Inside Investing | Jan 23, 2019 07:43AM ET
Eight of the world’s 10 biggest companies (by market cap) are American, that’s why it’s not a surprise that big-name investors prefer U.S. stocks over their international counterparts.
This begs the question: Has the European financial market been Americanized?
To get the complete picture, Investing.com joined forces with SEMrush, an online visibility management and content marketing platform, to analyze whether European investors favor American stocks over their local equivalents. By combining our data of the most popular stocks in each country, with SEMrush’s data on keyword popularity, we’ve mapped the European investor's preference, by country.
The results reveal that investors in smaller European countries generally favor American stocks, those in larger nations with more established local financial markets prefer to invest domestically.
The full breakdown is as follows:
Investors favor local stocks—Russia, Germany, Spain, Italy, France, Greece, Sweden, Norway, Finland, Denmark, Poland, Turkey
Investors favor U.S. stocks—United Kingdom, Switzerland, Netherlands, Austria, Portugal, Belgium
And also — Hungary, Macedonia, Ukraine, Romania, Belarus, Bulgaria, Iceland, Czech Republic, Serbia, Ireland, Lithuania, Latvia, Croatia, Estonia, Albania, Kosovo, Cyprus, Malta, Monaco, Slovakia, Liechtenstein, Moldova, Bosnia and Herzegovina, Montenegro, Slovenia.
“It makes sense for traders in a country like Germany - a true European powerhouse - to take up the most interest in their own local “homegrown” companies like Volkswagen, Bayer, and Deutsche Bank,” states Jesse Cohen, U.S. Markets Analyst at Investing.com. “[The] same goes for France, Italy, Russia, and Spain, respectively Europe’s third, fourth, fifth, and sixth largest economies. On the flip side, investing in U.S. stocks that are traded on Wall Street has become much easier in terms of accessibility thanks to trading apps and online brokers, a development which may have led to a spike in interest in U.S.-based stocks, specifically in Eastern European countries, such as Croatia, Serbia, and Albania.”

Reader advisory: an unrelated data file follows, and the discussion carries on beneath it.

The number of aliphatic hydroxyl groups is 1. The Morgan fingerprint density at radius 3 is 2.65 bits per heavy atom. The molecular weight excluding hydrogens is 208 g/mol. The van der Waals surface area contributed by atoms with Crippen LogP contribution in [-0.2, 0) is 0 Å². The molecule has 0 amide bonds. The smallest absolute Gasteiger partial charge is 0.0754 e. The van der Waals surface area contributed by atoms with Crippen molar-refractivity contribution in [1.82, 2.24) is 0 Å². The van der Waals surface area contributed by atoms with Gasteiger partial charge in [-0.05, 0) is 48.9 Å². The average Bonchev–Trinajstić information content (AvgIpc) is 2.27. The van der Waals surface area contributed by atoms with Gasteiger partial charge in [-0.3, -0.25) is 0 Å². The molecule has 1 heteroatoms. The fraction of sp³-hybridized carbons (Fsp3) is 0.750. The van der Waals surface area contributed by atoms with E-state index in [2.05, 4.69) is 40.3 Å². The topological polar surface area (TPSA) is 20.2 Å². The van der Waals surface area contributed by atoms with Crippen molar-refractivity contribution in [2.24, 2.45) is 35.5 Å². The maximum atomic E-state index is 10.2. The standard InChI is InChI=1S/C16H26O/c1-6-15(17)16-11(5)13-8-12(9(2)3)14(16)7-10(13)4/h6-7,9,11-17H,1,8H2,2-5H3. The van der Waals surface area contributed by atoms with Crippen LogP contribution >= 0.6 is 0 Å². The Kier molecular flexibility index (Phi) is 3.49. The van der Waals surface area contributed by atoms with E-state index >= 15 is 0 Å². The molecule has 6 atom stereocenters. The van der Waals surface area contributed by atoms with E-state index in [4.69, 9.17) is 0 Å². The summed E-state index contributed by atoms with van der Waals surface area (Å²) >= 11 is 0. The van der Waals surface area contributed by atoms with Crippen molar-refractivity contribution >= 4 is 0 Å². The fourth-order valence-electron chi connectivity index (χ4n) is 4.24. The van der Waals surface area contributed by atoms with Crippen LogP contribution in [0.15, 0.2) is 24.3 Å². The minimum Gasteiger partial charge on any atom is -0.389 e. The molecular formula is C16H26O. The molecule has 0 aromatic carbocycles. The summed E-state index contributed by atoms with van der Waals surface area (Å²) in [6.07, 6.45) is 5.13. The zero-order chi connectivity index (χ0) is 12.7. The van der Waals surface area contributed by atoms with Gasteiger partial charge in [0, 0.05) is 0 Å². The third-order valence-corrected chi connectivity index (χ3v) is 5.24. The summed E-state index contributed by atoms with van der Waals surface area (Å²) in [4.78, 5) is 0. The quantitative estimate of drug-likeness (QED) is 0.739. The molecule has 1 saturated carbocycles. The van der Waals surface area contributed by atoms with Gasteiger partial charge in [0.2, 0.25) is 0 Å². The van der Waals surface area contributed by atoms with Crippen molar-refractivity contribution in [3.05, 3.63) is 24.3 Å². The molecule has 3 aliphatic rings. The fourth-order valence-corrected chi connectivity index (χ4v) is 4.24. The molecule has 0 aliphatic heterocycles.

Yet the elephant in the room is the UK, as investors in Europe’s second largest economy buck the trend in our analysis through their preference for American stocks over local investments.
“There are two things at play here,” says Clement Thibault, Senior Analyst at Investing.com. “First, culturally, the UK and the U.S. have historically been more similar than the U.S. and the rest of Europe. While many European investors may be too proud to look for more attractive returns on the other side of the pond. Second, Brexit uncertainty is definitely a big factor here, and UK investors being more interested in U.S. stocks does point to a lack of confidence and fear of uncertainty regarding the future of the UK's economy.”
To gain further insight, Investing.com also asked its experts throughout Europe to weigh in and help explain these trends uncovered in the data.
This is what they had to say…
Robert Zach, Investing.com’s German correspondent:
“Germans prefer investing in local stocks because they've grown up with so many big-name brands, such as Commerzbank, Deutsche Bank, Daimler, and Volkswagen, and there’s a trust and familiarity that’s been created.”